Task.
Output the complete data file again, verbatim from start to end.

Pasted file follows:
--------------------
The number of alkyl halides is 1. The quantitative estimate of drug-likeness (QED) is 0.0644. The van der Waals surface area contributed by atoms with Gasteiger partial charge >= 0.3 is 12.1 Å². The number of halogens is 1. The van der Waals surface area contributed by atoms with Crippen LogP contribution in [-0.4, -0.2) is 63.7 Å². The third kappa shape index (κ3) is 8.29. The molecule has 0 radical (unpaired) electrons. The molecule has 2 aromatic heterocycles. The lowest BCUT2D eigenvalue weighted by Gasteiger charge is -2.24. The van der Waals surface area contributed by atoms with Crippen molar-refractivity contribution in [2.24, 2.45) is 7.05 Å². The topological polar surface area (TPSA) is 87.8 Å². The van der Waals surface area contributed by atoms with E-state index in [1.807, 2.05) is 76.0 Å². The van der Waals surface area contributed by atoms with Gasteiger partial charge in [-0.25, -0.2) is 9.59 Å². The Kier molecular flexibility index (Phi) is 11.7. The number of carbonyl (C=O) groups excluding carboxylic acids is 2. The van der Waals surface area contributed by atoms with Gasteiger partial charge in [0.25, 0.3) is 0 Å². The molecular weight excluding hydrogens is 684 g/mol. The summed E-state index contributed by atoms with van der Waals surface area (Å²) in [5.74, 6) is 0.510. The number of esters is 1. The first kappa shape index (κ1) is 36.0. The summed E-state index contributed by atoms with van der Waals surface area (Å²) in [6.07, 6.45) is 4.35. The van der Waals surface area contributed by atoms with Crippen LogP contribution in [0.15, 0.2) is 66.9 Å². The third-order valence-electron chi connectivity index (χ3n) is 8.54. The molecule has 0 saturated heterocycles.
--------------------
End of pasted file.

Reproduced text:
The number of alkyl halides is 1. The quantitative estimate of drug-likeness (QED) is 0.0644. The van der Waals surface area contributed by atoms with Gasteiger partial charge >= 0.3 is 12.1 Å². The number of halogens is 1. The van der Waals surface area contributed by atoms with Crippen LogP contribution in [-0.4, -0.2) is 63.7 Å². The third kappa shape index (κ3) is 8.29. The molecule has 0 radical (unpaired) electrons. The molecule has 2 aromatic heterocycles. The lowest BCUT2D eigenvalue weighted by Gasteiger charge is -2.24. The van der Waals surface area contributed by atoms with Crippen molar-refractivity contribution in [2.24, 2.45) is 7.05 Å². The topological polar surface area (TPSA) is 87.8 Å². The van der Waals surface area contributed by atoms with E-state index in [1.807, 2.05) is 76.0 Å². The van der Waals surface area contributed by atoms with Gasteiger partial charge in [-0.25, -0.2) is 9.59 Å². The Kier molecular flexibility index (Phi) is 11.7. The number of carbonyl (C=O) groups excluding carboxylic acids is 2. The van der Waals surface area contributed by atoms with Gasteiger partial charge in [0.25, 0.3) is 0 Å². The molecular weight excluding hydrogens is 684 g/mol. The summed E-state index contributed by atoms with van der Waals surface area (Å²) in [5.74, 6) is 0.510. The number of esters is 1. The first kappa shape index (κ1) is 36.0. The summed E-state index contributed by atoms with van der Waals surface area (Å²) in [6.07, 6.45) is 4.35. The van der Waals surface area contributed by atoms with Crippen LogP contribution in [0.15, 0.2) is 66.9 Å². The third-order valence-electron chi connectivity index (χ3n) is 8.54. The molecule has 0 saturated heterocycles.